Gove Decision Leaves Real Estate Unsure About Policy On Carbon, Demolition And Development
The refusal of permission for Marks & Spencer’s plans to knock down its Oxford Street flagship and build a new one leaves the real estate industry unsure about whether UK sustainability regulation will prohibit demolition, an industry body said in the wake of the decision.
Secretary of State for Levelling Up, Housing and Communities Michael Gove denied permission for M&S to knock down its 160K SF Oxford Street store and create a new scheme of more than 200K SF after Westminster Council had already granted planning consent.
The amount of embodied carbon created by a new development was a crucial factor in the decision. Embodied carbon is created during the construction and development phase of a building’s life: in the manufacturing of cement, glass, steel and other building products, plus in the transportation of materials.
Operational carbon is emitted by things like lighting, heating and cooling while a building is in use.
M&S said that it had explored all the options and that retrofitting or refurbishing the old, higgledy-piggledy premises meant that more carbon would be emitted during its operations than saved from not building. The company said constructing a new building was more sustainable and the old one was not worth saving.
But Gove’s decision indicated he did not think M&S had done enough to prove that.
“The Secretary of State also does not consider that there has been an appropriately thorough exploration of alternatives to demolition,” the decision said. “He does not consider that the applicant has demonstrated that refurbishment would not be deliverable or viable and nor has the applicant satisfied the Secretary of State that options for retaining the buildings have been fully explored, or that there is compelling justification for demolition and rebuilding.”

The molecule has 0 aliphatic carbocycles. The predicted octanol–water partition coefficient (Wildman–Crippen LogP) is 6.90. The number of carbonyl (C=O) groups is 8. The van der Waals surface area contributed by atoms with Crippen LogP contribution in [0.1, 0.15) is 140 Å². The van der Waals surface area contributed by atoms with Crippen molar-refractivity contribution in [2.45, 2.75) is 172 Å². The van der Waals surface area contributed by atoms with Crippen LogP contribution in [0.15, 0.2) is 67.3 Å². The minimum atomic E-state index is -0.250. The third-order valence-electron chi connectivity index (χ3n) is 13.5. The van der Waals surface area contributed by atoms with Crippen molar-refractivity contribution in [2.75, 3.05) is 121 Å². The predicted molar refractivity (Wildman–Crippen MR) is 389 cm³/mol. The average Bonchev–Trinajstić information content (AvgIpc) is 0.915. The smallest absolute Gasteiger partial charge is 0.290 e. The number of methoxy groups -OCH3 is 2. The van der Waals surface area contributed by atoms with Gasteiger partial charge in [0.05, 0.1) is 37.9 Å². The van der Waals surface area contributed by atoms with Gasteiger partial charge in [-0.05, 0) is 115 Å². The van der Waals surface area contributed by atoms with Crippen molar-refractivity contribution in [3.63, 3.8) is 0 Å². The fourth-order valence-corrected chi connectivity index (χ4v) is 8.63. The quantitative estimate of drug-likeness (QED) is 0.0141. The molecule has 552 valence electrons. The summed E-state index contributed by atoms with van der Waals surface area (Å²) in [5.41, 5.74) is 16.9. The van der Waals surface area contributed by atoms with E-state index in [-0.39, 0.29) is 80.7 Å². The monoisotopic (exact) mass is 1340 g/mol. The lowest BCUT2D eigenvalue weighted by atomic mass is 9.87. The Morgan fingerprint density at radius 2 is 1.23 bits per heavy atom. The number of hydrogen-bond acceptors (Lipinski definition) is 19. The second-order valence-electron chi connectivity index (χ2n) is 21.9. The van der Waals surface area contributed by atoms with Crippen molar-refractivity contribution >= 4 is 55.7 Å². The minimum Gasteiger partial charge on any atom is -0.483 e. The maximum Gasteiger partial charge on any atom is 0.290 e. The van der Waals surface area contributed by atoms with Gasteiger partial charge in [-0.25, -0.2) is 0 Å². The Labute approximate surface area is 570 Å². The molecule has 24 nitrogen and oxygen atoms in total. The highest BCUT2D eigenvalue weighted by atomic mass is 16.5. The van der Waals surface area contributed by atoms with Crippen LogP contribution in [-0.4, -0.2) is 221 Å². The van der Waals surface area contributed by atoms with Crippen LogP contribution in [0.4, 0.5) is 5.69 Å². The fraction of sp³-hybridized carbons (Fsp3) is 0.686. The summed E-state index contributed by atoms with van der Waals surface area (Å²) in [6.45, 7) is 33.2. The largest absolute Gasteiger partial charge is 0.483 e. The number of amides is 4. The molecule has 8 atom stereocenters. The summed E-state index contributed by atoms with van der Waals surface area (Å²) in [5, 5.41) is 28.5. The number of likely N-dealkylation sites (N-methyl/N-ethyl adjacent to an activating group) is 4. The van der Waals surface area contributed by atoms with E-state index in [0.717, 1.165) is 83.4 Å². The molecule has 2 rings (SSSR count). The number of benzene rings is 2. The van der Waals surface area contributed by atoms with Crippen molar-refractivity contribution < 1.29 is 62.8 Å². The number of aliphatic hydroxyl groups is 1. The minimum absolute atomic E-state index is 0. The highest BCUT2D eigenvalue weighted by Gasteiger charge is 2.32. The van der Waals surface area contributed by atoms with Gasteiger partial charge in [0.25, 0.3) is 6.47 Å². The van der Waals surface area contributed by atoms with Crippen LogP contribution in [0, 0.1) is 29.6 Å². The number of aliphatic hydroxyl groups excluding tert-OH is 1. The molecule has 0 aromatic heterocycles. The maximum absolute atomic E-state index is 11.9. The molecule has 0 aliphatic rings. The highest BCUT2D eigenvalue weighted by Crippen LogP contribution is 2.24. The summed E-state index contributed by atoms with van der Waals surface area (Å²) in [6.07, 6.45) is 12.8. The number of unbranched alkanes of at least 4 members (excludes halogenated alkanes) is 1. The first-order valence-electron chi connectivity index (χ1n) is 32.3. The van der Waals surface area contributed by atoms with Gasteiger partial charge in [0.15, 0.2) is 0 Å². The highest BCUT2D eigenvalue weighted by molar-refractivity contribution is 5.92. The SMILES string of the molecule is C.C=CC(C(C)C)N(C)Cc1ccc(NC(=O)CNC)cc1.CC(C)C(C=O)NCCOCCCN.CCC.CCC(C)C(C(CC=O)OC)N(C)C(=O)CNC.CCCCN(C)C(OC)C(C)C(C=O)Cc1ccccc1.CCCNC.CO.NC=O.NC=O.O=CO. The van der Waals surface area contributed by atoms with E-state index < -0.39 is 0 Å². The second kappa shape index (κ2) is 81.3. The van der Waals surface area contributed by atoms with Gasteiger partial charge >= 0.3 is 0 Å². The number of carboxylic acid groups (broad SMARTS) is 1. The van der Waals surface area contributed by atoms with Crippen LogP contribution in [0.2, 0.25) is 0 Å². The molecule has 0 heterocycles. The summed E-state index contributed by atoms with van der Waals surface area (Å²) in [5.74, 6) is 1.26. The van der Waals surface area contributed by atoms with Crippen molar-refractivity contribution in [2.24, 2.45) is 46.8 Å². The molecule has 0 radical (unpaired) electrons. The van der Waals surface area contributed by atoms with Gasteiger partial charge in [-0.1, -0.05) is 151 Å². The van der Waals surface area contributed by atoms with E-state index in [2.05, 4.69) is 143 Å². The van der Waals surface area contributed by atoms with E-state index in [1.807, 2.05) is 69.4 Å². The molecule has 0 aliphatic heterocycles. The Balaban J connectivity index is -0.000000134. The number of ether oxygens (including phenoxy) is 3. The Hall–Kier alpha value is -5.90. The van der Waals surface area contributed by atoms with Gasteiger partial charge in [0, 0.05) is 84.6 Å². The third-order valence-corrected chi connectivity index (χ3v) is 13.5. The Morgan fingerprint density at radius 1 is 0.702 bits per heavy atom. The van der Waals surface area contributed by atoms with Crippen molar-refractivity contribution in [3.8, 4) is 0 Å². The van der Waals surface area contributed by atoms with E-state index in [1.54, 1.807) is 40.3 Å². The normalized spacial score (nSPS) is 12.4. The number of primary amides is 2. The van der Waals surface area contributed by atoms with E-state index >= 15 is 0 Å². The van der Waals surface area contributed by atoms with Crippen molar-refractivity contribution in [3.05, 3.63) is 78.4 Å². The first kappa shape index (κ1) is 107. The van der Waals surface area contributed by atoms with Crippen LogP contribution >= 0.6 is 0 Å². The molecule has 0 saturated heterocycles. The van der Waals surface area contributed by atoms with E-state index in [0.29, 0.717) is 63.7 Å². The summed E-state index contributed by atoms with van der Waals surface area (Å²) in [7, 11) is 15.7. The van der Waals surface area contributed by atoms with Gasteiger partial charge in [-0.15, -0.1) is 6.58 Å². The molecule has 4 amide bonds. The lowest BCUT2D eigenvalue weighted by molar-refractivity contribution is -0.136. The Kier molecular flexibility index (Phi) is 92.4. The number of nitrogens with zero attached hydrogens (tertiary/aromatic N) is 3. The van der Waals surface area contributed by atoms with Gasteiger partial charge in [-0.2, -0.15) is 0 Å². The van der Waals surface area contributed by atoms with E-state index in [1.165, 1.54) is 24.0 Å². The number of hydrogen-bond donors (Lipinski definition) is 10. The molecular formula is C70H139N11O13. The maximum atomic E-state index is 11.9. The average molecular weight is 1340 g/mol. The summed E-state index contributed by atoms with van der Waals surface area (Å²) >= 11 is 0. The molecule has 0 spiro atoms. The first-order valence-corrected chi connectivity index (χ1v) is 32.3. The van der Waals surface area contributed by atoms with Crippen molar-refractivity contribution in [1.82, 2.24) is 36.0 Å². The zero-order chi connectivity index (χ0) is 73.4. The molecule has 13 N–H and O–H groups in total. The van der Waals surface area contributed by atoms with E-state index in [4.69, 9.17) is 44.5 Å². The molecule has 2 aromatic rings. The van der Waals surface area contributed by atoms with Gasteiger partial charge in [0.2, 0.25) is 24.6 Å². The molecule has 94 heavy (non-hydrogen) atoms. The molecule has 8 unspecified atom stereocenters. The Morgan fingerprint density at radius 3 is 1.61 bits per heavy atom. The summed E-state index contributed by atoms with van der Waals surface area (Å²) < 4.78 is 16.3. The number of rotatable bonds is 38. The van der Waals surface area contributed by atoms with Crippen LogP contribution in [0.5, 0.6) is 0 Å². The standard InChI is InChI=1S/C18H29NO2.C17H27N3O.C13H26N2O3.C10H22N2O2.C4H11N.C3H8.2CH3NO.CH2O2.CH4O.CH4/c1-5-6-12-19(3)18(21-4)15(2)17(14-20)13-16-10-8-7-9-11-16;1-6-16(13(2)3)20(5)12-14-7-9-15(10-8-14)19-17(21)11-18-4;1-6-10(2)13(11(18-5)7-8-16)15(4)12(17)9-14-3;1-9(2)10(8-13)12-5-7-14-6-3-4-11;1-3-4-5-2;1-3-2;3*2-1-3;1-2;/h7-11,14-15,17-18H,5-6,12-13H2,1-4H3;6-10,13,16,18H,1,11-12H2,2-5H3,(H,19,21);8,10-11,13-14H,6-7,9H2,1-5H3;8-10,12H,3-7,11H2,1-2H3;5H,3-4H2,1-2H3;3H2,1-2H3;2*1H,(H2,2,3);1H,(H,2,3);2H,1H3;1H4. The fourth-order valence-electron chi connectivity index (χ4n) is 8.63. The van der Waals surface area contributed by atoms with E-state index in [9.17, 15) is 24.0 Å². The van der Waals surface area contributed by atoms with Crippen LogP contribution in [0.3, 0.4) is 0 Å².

The London Property Alliance said the decision created a lot of uncertainty for developers regarding regulation around demolition.
“The intense debate around a single store underlines the significant challenges developers and investors face when making long term investment decisions to deliver sustainable economic and environmental growth,” the Alliance said in a statement. “This particular case demonstrates the lack of clarity and leadership nationally on the issue.
“Whilst the Secretary of State’s decision sends a political message, it does not provide the substantive planning policy guidance the property sector and local councils need to make finely balanced decisions around upgrading or demolishing poorly performing buildings.”
M&S said in its planning submission that if permission was refused, it would likely leave Oxford Street. Its chief executive, Stuart Machin, called the decision “pathetic.”